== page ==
Tomas Tranströmer’s poetry does not avoid big emotions about big things. Life, the end of the world, the possibility of God, etc. I just finished a short memoir of his, in which he tells a story of being accidentally separated from his mother when he was a child (1). He describes what is, to be sure, a dangerous situation. Still, his declaring it “my first experience of death”—he was lost for a time in the city, not shipwrecked in the Arctic—feels peculiar to his approach.
I’m fascinated by his reflections because I’m trying to learn how to write about my own life. He writes with intensity, not at all worrying about how his audience will react to his language. —I realize that I’m the one who wants to read his memoir.— Two recent posts about how I learned (or didn’t learn) in high school stand out to me: Ezra Pound, “In a Station of the Metro” & Yosa Buson, “The morning breeze…”. In both, I spend considerable time trying to explain my relevance, even when talking about my own life.
Also striking is how Tranströmer describes his childhood productivity. What follows sounds like an apt comment on a lot of my adult work:
“Grandfather brought home rolls of brown paper of the sort then used in all the grocery shops, and I filled the sheets with illustrated stories. I had, to be sure, taught myself to write at the age of five. But it was too slow a process. My imagination needed some speedier means of expression. I didn’t even have enough patience to draw properly. I developed a kind of shorthand sketching method with figures in violent movement, breakneck drama yet no details. Cartoon strips consumed only by myself.” (2)
The young Tranströmer sees opportunity in the rolls of brown paper. He fills them with anything: “I didn’t even have enough patience to draw properly.” I can relate to this. I have plenty of incomprehensible scribbles scattered across the Internet which came from the fear of losing an opportunity. Surely an adult is better than a 5 year old! —No, not really. I’m better at hiding, and sometimes not even that.—
“Cartoon strips consumed only by myself.” What happens in bad, unedited writing is that echoes bounce off other echoes. I didn’t quite realize I was in a world with others who were listening. I was just verbally “vibing,” and not always in a good way.
There is a positive form of echoes upon echoes. Consider this haiku by Bashō:
“The temple bell stops…” Matsuo Bashō (trans. Robert Bly) The temple bell stops— but the sound keeps coming out of the flowers.
Now I confess this does not necessarily speak to a positive experience. A particularly obnoxious church bell rings near my home. It is not always a small annoyance; it can remind me to what I’m bound, to limits more cruel than useful.
But the temple bell can speak the desire to show reverence to what’s here and now. Not just the pure or the beautiful, but the earthly. A mass of flowers, some prettier than others, together a delight.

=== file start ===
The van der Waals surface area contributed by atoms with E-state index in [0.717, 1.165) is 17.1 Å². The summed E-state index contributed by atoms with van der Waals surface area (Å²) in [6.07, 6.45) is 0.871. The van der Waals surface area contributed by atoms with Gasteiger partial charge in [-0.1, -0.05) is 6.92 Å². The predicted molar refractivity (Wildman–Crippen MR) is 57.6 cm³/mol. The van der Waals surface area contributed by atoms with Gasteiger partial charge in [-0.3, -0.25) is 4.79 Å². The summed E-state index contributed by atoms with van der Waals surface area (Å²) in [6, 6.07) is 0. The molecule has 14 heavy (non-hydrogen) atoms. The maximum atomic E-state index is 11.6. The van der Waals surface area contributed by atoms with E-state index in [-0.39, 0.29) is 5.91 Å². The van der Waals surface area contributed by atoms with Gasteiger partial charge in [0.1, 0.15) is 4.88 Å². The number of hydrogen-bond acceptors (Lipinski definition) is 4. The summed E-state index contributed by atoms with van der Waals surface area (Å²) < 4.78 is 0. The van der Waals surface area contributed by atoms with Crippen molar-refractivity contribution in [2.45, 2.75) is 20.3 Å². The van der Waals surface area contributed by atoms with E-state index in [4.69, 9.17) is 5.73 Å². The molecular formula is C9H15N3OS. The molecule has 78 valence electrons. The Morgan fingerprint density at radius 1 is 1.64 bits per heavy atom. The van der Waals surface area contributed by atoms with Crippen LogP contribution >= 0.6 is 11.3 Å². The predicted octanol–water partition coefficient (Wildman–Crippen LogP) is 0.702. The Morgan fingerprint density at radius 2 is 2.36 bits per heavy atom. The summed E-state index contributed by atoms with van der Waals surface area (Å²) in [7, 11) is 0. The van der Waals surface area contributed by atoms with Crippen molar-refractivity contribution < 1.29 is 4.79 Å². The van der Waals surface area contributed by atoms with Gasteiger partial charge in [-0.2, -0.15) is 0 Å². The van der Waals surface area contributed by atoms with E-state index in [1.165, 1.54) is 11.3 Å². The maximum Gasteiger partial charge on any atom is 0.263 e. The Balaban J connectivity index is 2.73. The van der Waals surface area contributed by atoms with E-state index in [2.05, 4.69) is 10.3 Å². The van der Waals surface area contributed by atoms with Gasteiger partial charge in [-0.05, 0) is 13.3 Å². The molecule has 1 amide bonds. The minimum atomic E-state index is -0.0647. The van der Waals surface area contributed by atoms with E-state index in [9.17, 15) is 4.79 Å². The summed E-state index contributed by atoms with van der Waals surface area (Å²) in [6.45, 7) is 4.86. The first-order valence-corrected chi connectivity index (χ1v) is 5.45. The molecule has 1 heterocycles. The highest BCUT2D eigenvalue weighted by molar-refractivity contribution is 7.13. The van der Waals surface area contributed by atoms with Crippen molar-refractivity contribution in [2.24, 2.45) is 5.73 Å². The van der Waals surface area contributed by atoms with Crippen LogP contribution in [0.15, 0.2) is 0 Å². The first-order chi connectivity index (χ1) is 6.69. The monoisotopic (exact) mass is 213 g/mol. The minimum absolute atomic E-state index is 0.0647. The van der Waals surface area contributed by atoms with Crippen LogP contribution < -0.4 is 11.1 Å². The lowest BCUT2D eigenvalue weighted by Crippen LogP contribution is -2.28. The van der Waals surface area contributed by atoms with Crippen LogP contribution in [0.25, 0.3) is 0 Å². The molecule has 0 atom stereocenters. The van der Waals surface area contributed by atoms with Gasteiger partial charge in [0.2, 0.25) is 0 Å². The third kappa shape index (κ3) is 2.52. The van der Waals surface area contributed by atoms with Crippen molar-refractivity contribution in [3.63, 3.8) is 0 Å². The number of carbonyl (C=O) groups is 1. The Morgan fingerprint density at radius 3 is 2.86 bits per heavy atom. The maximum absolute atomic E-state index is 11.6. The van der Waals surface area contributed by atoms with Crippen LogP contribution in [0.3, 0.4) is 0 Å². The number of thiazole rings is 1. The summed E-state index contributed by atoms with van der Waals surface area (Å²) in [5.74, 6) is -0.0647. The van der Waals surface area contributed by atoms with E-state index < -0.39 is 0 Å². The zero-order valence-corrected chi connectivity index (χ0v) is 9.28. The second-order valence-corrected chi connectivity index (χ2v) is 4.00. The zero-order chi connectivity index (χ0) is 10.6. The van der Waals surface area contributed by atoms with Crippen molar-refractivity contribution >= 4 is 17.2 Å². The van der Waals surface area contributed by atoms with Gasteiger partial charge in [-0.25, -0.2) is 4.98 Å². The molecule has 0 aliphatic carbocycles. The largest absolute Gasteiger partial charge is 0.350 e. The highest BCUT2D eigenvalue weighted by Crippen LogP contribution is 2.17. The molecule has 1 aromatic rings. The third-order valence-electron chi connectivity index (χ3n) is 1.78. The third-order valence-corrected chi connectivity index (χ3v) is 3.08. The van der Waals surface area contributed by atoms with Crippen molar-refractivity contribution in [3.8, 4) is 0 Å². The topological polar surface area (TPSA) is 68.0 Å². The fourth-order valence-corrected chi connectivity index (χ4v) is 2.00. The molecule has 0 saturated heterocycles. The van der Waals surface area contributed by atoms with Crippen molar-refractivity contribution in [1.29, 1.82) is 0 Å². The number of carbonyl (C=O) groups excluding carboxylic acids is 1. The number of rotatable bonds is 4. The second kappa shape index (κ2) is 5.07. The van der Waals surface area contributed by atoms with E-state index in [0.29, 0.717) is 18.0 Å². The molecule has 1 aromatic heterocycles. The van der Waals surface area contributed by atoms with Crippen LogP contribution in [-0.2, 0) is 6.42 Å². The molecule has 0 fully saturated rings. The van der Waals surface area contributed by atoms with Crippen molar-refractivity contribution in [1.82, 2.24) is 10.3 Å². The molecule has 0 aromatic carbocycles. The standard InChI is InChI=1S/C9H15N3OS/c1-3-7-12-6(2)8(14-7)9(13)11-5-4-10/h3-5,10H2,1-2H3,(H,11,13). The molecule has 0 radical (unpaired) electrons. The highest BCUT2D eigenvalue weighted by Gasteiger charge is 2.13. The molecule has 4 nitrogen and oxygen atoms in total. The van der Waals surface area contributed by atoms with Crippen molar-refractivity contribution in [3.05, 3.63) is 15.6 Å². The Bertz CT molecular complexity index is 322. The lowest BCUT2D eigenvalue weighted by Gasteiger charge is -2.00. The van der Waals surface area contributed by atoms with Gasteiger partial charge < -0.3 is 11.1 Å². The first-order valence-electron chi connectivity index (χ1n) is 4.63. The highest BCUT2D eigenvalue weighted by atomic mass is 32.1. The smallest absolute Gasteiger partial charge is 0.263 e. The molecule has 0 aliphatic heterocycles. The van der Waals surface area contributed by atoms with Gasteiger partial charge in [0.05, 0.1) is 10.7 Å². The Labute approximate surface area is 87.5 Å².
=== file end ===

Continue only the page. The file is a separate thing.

You’re letting yourself be surrounded. By what, exactly? It’s not only natural beauty or a sense of the sacred. It’s the fullness of what’s on this earth, which strangely enough depends on you and your openness. Bashō indicates this through mixing the senses: “the sound… coming / out of the flowers.” Sound takes the place of sight and smell, at the least.
Can Bashō’s echoing flowers be seen in a similar light as Tranströmer’s cartoon strip scribbles?
On the one hand, no. The “temple bell” points to religious practice and searching. Knowing a tradition. Then transcending that tradition by seeing it reflected in the natural world. What could childish drawings have to do with that?
On the other hand, my adult desire to write is very much tied to childish drawings. The product doesn’t matter. There’s something that can be done, something that speaks to the excitement of simply being active. Maybe others will get excited and scribble too, and we’ll try to explain our incomprehensible cartoons to each other.
We’re not relevant because we’re accomplished. If we’re accomplished, it’s because we’re treated as relevant. This leads back to Bashō’s spiritual sentiment. The temple bell was found in the flowers. Lots of people hold them to be two separate things, not even realizing what might happen to their own spirit as a result. Sure, someone could be virtuous, heroic, or wise by imagining themselves able to transcend this world completely. Some amazing art has resulted from perspectives totally detached from reality.
Bashō’s own poetry, though, comes from trying to see the obvious. He couldn’t say a temple bell rang and he saw some flowers, because that wasn’t the experience. Bad scribbles, whether from children or adults, have a certain honesty. They reveal the bell to be a marker of sound, the flowers to be playful.
(1) Tomas Tranströmer, "Memories Look at Me: A Memoir" in For the Living and the Dead. Translated by Robin Fulton. New York: Ecco Paperback/Harper Collins, 1995. 25-45.
(2) ibid, 27.